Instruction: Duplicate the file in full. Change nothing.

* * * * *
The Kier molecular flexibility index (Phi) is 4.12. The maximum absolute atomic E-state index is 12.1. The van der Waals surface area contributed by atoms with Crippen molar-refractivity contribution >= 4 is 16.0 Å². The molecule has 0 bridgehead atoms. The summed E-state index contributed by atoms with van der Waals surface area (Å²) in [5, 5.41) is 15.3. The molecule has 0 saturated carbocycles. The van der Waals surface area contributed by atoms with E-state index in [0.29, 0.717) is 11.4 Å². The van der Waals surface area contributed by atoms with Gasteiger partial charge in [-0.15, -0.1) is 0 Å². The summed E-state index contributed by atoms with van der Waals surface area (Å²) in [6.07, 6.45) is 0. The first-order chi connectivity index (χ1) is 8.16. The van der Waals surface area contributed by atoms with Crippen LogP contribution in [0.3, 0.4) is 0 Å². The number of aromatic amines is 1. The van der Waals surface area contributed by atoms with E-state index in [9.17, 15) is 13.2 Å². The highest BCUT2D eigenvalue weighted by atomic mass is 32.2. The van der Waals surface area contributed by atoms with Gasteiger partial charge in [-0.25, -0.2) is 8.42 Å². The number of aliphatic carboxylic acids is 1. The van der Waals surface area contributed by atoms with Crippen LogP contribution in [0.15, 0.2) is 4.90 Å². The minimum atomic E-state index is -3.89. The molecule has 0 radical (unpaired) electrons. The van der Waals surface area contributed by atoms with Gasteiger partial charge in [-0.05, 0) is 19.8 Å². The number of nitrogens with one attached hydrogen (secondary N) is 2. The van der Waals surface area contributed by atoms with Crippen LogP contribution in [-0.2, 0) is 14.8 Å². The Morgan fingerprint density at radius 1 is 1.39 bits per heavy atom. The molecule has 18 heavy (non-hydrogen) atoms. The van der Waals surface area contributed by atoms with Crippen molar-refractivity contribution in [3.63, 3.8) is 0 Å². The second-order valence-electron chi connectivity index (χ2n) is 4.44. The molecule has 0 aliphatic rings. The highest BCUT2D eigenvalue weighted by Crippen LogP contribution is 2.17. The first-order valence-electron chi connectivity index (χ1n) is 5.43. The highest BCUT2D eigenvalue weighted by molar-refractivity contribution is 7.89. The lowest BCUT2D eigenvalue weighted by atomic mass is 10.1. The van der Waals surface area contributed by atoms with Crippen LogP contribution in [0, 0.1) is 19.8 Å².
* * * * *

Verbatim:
The Kier molecular flexibility index (Phi) is 4.12. The maximum absolute atomic E-state index is 12.1. The van der Waals surface area contributed by atoms with Crippen molar-refractivity contribution >= 4 is 16.0 Å². The molecule has 0 bridgehead atoms. The summed E-state index contributed by atoms with van der Waals surface area (Å²) in [5, 5.41) is 15.3. The molecule has 0 saturated carbocycles. The van der Waals surface area contributed by atoms with E-state index in [0.29, 0.717) is 11.4 Å². The van der Waals surface area contributed by atoms with Gasteiger partial charge in [-0.15, -0.1) is 0 Å². The summed E-state index contributed by atoms with van der Waals surface area (Å²) in [6.07, 6.45) is 0. The first-order chi connectivity index (χ1) is 8.16. The van der Waals surface area contributed by atoms with Crippen LogP contribution in [0.3, 0.4) is 0 Å². The number of aromatic amines is 1. The van der Waals surface area contributed by atoms with E-state index in [9.17, 15) is 13.2 Å². The highest BCUT2D eigenvalue weighted by atomic mass is 32.2. The van der Waals surface area contributed by atoms with Gasteiger partial charge in [-0.25, -0.2) is 8.42 Å². The number of aliphatic carboxylic acids is 1. The van der Waals surface area contributed by atoms with Crippen LogP contribution in [0.15, 0.2) is 4.90 Å². The minimum atomic E-state index is -3.89. The molecule has 0 radical (unpaired) electrons. The van der Waals surface area contributed by atoms with Gasteiger partial charge in [-0.05, 0) is 19.8 Å². The number of nitrogens with one attached hydrogen (secondary N) is 2. The van der Waals surface area contributed by atoms with Crippen LogP contribution in [-0.2, 0) is 14.8 Å². The Morgan fingerprint density at radius 1 is 1.39 bits per heavy atom. The molecule has 18 heavy (non-hydrogen) atoms. The van der Waals surface area contributed by atoms with Crippen molar-refractivity contribution in [3.63, 3.8) is 0 Å². The second-order valence-electron chi connectivity index (χ2n) is 4.44. The molecule has 0 aliphatic rings. The highest BCUT2D eigenvalue weighted by Crippen LogP contribution is 2.17. The first-order valence-electron chi connectivity index (χ1n) is 5.43. The highest BCUT2D eigenvalue weighted by molar-refractivity contribution is 7.89. The lowest BCUT2D eigenvalue weighted by atomic mass is 10.1. The van der Waals surface area contributed by atoms with Crippen LogP contribution in [0, 0.1) is 19.8 Å².